door opened, and a German captain addressing the tank commander
in perfect American said; "Lieutenant, would you step in
here, please?" They were joined by a German major who also
spoke perfect American.
The interrogation started in a casual, off-hand manner. The
tank commander was offered a glass of beer; he accepted, but
only one. He would have liked more. The day's action had left
him exhausted and extremely thirsty. When the questioning started,
he replied with his name, rank and serial number. Further questioning
- the same reply. After the third identical reply was given,
the Major said: "Lieutenant, we have time to kill until
they come and pick you up. What would you like to talk about?"
The answer was a question; "How did you guys learn to speak
American so well, and without an accent?" The answer was:
The two of them had been sent to the United States, their mission
was to not only learn the language, but the customs along with
a good solid knowledge of American sports.
The conversation was interrupted by a heavy explosion. The
building shook, and the two men jumped. The tank commander allowed
himself a slight smile. That must have been a 155mm rifle, as
there was no incoming warning. All other American artillery pieces
were howitzers. After a couple of rounds had landed, even closer
than the first one, he noted as the conversation resume, that
the two men were steeling themselves, anticipating the next explosion.
(You can't do that, it will only cause you to jump all the more).
Another shell landed, this time closer, a concussion lifting
the building slightly from its foundation, causing the Germans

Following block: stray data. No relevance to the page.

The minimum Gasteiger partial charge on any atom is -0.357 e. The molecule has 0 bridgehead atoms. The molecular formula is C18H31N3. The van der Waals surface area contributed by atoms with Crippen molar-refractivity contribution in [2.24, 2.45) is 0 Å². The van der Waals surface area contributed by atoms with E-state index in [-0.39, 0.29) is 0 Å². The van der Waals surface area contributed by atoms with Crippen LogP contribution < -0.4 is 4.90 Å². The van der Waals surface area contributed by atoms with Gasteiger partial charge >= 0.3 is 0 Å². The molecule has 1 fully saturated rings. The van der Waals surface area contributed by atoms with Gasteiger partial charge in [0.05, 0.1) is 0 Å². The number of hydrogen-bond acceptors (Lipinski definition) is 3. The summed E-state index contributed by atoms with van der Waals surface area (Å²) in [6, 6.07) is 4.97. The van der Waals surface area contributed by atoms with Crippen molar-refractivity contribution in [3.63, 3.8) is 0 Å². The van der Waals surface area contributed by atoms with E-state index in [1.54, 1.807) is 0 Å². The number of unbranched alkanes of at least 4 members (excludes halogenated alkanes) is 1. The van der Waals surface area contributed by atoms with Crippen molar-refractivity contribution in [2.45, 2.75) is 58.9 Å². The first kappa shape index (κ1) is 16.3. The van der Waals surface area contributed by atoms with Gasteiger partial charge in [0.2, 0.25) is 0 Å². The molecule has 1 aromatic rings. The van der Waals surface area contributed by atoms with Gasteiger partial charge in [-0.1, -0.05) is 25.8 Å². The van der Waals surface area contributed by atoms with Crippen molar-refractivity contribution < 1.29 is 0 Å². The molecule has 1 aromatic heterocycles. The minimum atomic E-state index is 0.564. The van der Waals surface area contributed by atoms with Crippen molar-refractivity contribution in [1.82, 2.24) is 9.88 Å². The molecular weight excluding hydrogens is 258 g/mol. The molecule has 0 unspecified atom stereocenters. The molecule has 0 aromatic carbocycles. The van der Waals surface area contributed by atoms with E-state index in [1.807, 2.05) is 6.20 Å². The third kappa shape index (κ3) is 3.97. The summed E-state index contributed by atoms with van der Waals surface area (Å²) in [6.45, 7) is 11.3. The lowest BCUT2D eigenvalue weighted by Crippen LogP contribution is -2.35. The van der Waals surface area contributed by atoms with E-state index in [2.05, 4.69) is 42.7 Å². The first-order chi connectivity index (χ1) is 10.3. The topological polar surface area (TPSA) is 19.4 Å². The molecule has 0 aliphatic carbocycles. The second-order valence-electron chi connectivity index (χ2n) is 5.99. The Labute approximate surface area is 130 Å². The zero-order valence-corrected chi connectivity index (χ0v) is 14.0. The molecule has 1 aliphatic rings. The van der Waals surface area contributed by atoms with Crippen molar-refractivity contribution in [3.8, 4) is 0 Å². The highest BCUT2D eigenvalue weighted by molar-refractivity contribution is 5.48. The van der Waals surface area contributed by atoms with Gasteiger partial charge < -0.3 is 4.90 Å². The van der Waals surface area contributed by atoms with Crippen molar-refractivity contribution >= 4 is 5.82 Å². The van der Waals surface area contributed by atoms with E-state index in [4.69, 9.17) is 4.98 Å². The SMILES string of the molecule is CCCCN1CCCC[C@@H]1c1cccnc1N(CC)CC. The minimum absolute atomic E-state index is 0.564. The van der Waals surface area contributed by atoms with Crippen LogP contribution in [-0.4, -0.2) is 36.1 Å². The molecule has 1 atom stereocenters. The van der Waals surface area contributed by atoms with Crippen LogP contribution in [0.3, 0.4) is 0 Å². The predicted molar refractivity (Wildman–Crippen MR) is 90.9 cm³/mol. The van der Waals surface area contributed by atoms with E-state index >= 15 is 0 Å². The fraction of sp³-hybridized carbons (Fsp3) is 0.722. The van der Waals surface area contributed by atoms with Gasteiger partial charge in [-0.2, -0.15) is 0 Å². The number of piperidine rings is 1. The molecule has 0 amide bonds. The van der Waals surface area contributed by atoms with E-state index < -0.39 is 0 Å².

to jump even more. The tank commander allowed himself even a
broader smile. As an attempt was made to continue the conversation,
another shell landed, even closer. The men really jumped. The
tank commander held his smile, the interrogation was over. To
be fair, the men were rear echelon, and not accustomed to shell
fire as he was. That night he was so exhausted, he couldn't have
jumped even if he had wanted to. He was led from the room, the
door was closed, his tank crew was gone, and he sat alone. The
end of a day at Hastenrath.
I Company of the 33rd Armored Regiment was awarded the Presidential
Unit Citation for its action at Hastenrath, 16 and 17 November
1944. The disposition of the tank unit commander after his interrogation
at the farm house may be of personal interest to you. He was
taken to Duren, from Duren to Dusseldorf, from Dusseldorf to
Stalag 11B outside of Hanover, from Hanover to Berlin where he
experienced a British night bombing raid on the railroad station.
This completed the cycle, as he had spent several nights in London
under similar German bombing raids. From Berlin he was taken
to Poznam in Poland. From there to Oflag 64 in the Polish Corridor.
Later he escaped, spending two weeks behind the German lines.
He met and joined a Russian patrol, but his stay with them was
brief, as they were separated during a firefight with the Germans.
He spent another ten days behind the German lines. Traveling
with a Polish major, he made his way to Bydgoszcz in Poland.
From Bydgoszcz to Poznan, from Poznan to Warsaw, from Warsaw
to Kiev, from Kiev to Odessa, from Odessa to Port Said in Egypt.
From there to the 5th Army Rest Camp in Naples, Italy.
Mr. von der Weiden, I hope the delay in answering the request
of your first letter has not inconvenienced you. There had been
several unforeseen interruptions that have caused this delay.
I found the taping of this experience far more difficult than
I first thought it would be. The memory of my first and this
my last day of combat stands out quite vividly. True, time has
eradicated some, but surprisingly, very few of the events that
took place during those two days. The combat experience between
those two days is quite confusing. True, there are many highlights
that stand out, but they lack continuity.
I hope that you will keep me posted as to the progress of
your book. When it is finished, I would like very much to purchase
HENRY J. EARL
Correction Note: Where the battalion line of advance is described,
it is stated that the 1st Infantry Division was advancing on
the right flank, and the 104th Division on the left flank. It
was the 104th, indeed!